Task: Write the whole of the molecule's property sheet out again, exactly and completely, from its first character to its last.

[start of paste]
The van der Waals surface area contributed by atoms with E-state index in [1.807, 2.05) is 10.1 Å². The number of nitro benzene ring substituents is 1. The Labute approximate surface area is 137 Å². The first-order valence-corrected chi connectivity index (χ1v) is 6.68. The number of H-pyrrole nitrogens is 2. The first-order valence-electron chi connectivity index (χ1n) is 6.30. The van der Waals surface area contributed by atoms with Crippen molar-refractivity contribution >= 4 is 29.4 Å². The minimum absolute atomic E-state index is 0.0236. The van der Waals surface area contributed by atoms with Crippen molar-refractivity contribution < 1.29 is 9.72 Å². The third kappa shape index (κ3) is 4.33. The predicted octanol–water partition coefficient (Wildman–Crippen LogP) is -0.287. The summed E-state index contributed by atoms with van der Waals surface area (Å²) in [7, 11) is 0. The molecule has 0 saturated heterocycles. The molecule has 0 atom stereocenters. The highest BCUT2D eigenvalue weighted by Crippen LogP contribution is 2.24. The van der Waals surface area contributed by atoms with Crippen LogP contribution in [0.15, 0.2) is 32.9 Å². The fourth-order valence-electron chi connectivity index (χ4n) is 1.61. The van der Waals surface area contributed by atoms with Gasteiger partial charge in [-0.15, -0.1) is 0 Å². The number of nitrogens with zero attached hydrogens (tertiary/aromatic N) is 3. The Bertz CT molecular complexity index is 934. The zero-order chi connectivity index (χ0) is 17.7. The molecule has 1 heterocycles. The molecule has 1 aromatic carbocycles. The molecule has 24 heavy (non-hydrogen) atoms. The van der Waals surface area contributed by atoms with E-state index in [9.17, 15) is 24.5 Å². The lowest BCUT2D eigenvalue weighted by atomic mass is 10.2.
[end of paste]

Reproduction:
The van der Waals surface area contributed by atoms with E-state index in [1.807, 2.05) is 10.1 Å². The number of nitro benzene ring substituents is 1. The Labute approximate surface area is 137 Å². The first-order valence-corrected chi connectivity index (χ1v) is 6.68. The number of H-pyrrole nitrogens is 2. The first-order valence-electron chi connectivity index (χ1n) is 6.30. The van der Waals surface area contributed by atoms with Crippen molar-refractivity contribution >= 4 is 29.4 Å². The minimum absolute atomic E-state index is 0.0236. The van der Waals surface area contributed by atoms with Crippen molar-refractivity contribution < 1.29 is 9.72 Å². The third kappa shape index (κ3) is 4.33. The predicted octanol–water partition coefficient (Wildman–Crippen LogP) is -0.287. The summed E-state index contributed by atoms with van der Waals surface area (Å²) in [7, 11) is 0. The molecule has 0 saturated heterocycles. The molecule has 0 atom stereocenters. The highest BCUT2D eigenvalue weighted by Crippen LogP contribution is 2.24. The van der Waals surface area contributed by atoms with Crippen LogP contribution in [0.15, 0.2) is 32.9 Å². The fourth-order valence-electron chi connectivity index (χ4n) is 1.61. The van der Waals surface area contributed by atoms with Gasteiger partial charge in [-0.15, -0.1) is 0 Å². The number of nitrogens with zero attached hydrogens (tertiary/aromatic N) is 3. The Bertz CT molecular complexity index is 934. The zero-order chi connectivity index (χ0) is 17.7. The molecule has 1 heterocycles. The molecule has 1 aromatic carbocycles. The molecule has 24 heavy (non-hydrogen) atoms. The van der Waals surface area contributed by atoms with E-state index in [9.17, 15) is 24.5 Å². The lowest BCUT2D eigenvalue weighted by atomic mass is 10.2.